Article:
He’s toured Canada coast-to-coast and was a member of what was once the most popular TV show in the country.
But acclaimed Scottish-born accordionist Johnny Forrest will never forget the day he almost caused a prison riot.
Richmond resident Forrest, 85 – who starred for a decade from ’63 to ’73 on renowned CBC show Don Messer’s Jubilee – recalled how he and fellow stars of the show were invited to Halifax Prison in ’68 to entertain the inmates.
However, Forrest burst into laughter as he remembered how he opened up his brief stint behind bars with country music hit “Please Release Me.”
Forrest reverted to type to quell prisoners
“There was about 200 of them,” smiled Forrest.
“I told the guy who organized it, ‘I’m not going to do my Scottish stuff, I’m going to do something different, maybe some country music,’ which is my second love.
“So I struck up ‘Please release me, let me go.’ All hell broke loose. They didn’t take too kindly to that particular song.”
Sensing the “discontent” in the crowd, Forrest said she quickly transitioned to one of his famous Scottish hits “Donald, where’s your troosers” to appease the masses.
Accordionist in the right place at the right time
Other than that infamous prison “gig,” Forrest – who moved into Steveston’s Maples Residences last summer - told the Richmond News that he led a charmed life when it came to showbusiness, being very much “the right person, in the right place, at the right time.”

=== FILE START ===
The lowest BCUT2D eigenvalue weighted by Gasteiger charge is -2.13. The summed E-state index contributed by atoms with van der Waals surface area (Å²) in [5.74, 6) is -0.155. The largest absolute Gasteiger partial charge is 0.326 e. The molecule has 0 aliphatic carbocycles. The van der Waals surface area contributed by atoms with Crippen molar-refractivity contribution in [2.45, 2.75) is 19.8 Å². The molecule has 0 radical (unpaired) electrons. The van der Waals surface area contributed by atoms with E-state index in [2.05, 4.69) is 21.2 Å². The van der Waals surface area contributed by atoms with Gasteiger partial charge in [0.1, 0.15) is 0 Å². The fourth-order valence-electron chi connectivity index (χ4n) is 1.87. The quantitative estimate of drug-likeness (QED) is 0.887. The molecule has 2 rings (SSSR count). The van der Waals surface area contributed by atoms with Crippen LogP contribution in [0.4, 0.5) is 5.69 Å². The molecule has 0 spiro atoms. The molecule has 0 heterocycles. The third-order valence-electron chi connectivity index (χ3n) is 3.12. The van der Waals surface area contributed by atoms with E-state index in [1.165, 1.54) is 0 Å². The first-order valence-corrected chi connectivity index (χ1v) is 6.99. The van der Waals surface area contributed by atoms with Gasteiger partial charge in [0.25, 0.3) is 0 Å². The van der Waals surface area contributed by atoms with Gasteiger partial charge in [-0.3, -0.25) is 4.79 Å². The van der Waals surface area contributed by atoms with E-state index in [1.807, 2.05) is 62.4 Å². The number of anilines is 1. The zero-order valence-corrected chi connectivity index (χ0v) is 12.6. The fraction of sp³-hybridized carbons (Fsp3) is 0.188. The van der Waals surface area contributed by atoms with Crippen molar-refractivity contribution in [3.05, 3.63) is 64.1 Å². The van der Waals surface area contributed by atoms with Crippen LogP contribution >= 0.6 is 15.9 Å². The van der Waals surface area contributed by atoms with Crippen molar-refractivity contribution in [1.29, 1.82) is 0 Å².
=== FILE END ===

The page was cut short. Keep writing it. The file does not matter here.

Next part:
Case in point when he was immigrating to Canada as a fresh-faced 20-year-old in 1958, via a five-day voyage across the Atlantic, he organized an impromptu talent show.
“I was on my way to Edmonton, to live with a relative. On the ship coming over, there was no entertainment,” said Forrest.
‘I had the accordion. I just went round the ship, asking, can you dance? Can you sing? Can you tell a story?
“I decided, we’re going to do a singalong and who wants to join me? I put a great group of people together and packed this lounge out during the five-day voyage.
“I think I was probably the first entertainer to put live music on a ship. People were pouring down from first class.”
On that ship and enjoying Forrest’s “show” was the owner of an Edmonton TV station, who gave the Scotsman his business card and told him to contact him when he got to Edmonton.
“I got a job at the airport in Edmonton, putting the skins on the planes, but I was on TV a week after arriving in Edmonton.”
That break led to the aforementioned Messer, while touring in Edmonton, to give Forrest an audition in his dressing room and, subsequently, a spot on his famous show.
Sadly, when Messer passed away in 1973, so did his show, along with the TV careers of most of its stars.
Forrest kept on entertaining, however, performing his array of Scottish and country hits in hotel lounges and clubs across Canada.
And in 1970, he moved his family to Richmond, where he continued to wow his audiences at various seniors homes across the city.
About 10 years ago, he developed a health issue himself and had to stop picking up the accordion.
But he still managed to strap it on one more time for his fellow Maple residents to do a “turn” for the complex’s Robbie Burns Night this past January.
“I think I’m the last known living member of the (Don Messer show,” said Forrest.
“As we say in Scotland, Y’ll never see our likes again!
“I only play now and again for my own enjoyment.
No applause. Just the four walls. It still makes me feel good though.”